The decision by the Dublin Town business group to coin a new moniker – the ‘Grafton Quarter’ – for Grafton Street and its environs attracted some controversy recently. 

However, most reporting missed what is, to me, the bigger story: the decision to ditch the much-loved Nollaig Shona Duit signage as part of the Grafton Street Christmas lights.

At a time when the Irish language is, as Peadar Tóibín noted, being increasingly pushed to the margins, the sign was not just part of the tradition but a nod to our beautiful heritage, which, like many other valuable things, is being crushed underfoot in the scramble for commerce and profit.

Deputy Tóibín said it was “extremely disappointing” to see the Nollaig Shona Duit sign being replaced with a “completely hollow and commercialist sign”. I agree.

Most people in Ireland can’t speak Irish fluently but they retain a strong sense of affection and respect for Gaeilge. They like to see it being used, especially in the simple greetings or phrases that make up our everyday lives, such as slán, dia dhuit, lá breithe shona and, as in this instance, Nollaig Shona.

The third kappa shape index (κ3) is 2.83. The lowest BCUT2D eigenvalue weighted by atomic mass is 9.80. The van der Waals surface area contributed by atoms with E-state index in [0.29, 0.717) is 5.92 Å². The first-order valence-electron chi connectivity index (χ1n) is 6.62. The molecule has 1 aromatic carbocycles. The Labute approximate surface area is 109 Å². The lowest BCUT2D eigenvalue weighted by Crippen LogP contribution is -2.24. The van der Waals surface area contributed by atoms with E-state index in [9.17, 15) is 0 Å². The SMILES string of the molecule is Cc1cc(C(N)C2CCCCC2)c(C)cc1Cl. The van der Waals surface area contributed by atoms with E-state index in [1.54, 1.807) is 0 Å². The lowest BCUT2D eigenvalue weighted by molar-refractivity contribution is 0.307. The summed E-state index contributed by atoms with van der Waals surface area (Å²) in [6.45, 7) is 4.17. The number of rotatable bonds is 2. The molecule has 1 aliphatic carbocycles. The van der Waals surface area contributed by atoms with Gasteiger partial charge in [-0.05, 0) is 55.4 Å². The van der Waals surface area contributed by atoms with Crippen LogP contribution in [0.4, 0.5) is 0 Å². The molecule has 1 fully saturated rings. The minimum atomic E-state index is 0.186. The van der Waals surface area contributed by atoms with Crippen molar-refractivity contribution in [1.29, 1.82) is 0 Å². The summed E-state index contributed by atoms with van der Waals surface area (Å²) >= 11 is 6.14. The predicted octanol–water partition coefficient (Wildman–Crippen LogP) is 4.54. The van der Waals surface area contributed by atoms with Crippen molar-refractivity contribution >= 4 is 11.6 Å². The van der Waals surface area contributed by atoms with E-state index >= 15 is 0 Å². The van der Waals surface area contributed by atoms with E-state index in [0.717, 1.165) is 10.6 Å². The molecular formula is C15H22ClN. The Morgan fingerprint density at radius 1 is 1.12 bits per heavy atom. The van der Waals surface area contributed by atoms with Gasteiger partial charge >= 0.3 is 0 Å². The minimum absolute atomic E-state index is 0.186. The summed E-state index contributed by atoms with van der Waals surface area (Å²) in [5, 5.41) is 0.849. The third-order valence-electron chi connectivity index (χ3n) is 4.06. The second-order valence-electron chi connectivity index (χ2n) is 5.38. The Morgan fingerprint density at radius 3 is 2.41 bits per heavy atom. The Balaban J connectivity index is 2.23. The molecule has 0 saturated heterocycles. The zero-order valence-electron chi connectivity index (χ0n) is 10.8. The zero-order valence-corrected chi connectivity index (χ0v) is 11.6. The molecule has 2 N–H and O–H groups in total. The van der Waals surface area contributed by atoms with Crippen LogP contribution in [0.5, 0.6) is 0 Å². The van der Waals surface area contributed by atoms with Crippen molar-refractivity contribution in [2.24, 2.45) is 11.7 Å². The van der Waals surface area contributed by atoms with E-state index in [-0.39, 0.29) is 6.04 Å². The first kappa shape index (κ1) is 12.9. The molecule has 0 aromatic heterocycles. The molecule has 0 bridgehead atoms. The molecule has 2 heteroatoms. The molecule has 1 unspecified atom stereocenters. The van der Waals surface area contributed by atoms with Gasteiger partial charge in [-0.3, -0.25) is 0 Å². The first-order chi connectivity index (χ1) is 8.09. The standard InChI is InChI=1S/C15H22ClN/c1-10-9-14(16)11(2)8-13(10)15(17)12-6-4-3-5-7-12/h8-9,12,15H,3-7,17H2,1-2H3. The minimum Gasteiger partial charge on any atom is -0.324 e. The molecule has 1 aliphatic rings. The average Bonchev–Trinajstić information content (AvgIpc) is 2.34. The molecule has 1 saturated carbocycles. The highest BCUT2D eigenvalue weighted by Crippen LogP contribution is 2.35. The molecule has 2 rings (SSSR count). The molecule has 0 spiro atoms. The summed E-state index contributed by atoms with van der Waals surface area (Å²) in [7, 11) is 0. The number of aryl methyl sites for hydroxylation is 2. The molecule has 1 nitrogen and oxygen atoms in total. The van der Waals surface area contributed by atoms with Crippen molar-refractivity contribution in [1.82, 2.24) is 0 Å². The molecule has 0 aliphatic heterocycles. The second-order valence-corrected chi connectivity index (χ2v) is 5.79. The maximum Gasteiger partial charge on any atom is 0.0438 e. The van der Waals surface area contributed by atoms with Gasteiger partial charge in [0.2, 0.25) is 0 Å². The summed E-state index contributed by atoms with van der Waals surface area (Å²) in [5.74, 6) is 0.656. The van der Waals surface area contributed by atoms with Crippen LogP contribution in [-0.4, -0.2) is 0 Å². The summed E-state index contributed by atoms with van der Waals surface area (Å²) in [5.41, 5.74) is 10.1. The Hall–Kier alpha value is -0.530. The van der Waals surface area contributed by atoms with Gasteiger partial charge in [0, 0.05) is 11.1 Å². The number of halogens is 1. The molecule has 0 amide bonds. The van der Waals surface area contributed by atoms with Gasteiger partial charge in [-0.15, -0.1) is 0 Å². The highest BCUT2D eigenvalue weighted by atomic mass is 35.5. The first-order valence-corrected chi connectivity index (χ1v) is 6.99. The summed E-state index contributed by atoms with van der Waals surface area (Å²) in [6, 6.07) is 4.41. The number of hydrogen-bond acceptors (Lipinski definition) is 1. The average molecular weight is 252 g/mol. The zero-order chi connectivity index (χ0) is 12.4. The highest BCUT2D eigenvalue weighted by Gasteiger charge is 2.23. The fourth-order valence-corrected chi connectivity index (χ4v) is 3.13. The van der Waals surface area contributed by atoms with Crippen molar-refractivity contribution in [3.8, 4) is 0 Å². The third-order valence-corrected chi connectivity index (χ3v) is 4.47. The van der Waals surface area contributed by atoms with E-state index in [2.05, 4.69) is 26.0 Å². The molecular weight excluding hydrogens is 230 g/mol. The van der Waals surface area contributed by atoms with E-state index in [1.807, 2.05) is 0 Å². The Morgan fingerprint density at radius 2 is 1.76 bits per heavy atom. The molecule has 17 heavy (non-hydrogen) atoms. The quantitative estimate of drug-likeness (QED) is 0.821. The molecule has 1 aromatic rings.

So its a shame to see one of the few instance where our Christmas decor uses our native language, being ditched for another commercial (and to be frank rather cringy) piece of signage.

Not only did the original lights acknowledge the Irish language, they was visually and aesthetically much more pleasing than the much-derided ‘Grafton Quarter’ signage that replaced them.

Dublin Town can do us all – and themselves – a favour by ditching the notions, scrapping the Grafton Quarter and bringing back ‘Nollaig Shona Dhuit’.

Bheadh gach éinne sásta ansin.

 


 

Máirín de Barra ag scríobh